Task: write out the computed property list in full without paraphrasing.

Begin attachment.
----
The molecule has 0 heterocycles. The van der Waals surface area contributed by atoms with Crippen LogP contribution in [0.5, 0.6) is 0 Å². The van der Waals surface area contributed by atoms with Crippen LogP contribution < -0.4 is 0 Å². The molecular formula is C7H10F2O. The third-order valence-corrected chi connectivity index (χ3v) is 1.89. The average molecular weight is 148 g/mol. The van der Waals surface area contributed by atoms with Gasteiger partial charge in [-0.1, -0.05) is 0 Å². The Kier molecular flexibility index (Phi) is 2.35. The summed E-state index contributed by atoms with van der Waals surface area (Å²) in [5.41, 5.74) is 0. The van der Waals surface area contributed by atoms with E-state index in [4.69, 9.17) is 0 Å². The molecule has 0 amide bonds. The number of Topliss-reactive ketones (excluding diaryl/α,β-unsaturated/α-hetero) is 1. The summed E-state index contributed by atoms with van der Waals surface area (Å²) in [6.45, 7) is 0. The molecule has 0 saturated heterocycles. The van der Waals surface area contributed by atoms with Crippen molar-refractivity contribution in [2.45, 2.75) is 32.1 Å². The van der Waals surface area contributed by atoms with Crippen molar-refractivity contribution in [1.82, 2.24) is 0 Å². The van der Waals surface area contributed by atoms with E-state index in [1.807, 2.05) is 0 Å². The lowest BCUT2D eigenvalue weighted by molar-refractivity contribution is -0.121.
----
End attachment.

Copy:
The molecule has 0 heterocycles. The van der Waals surface area contributed by atoms with Crippen LogP contribution in [0.5, 0.6) is 0 Å². The van der Waals surface area contributed by atoms with Crippen LogP contribution < -0.4 is 0 Å². The molecular formula is C7H10F2O. The third-order valence-corrected chi connectivity index (χ3v) is 1.89. The average molecular weight is 148 g/mol. The van der Waals surface area contributed by atoms with Gasteiger partial charge in [-0.1, -0.05) is 0 Å². The Kier molecular flexibility index (Phi) is 2.35. The summed E-state index contributed by atoms with van der Waals surface area (Å²) in [5.41, 5.74) is 0. The van der Waals surface area contributed by atoms with E-state index in [4.69, 9.17) is 0 Å². The molecule has 0 amide bonds. The number of Topliss-reactive ketones (excluding diaryl/α,β-unsaturated/α-hetero) is 1. The summed E-state index contributed by atoms with van der Waals surface area (Å²) in [6.45, 7) is 0. The molecule has 0 saturated heterocycles. The van der Waals surface area contributed by atoms with Crippen molar-refractivity contribution in [2.45, 2.75) is 32.1 Å². The van der Waals surface area contributed by atoms with Crippen molar-refractivity contribution in [1.82, 2.24) is 0 Å². The van der Waals surface area contributed by atoms with E-state index in [1.807, 2.05) is 0 Å². The lowest BCUT2D eigenvalue weighted by molar-refractivity contribution is -0.121.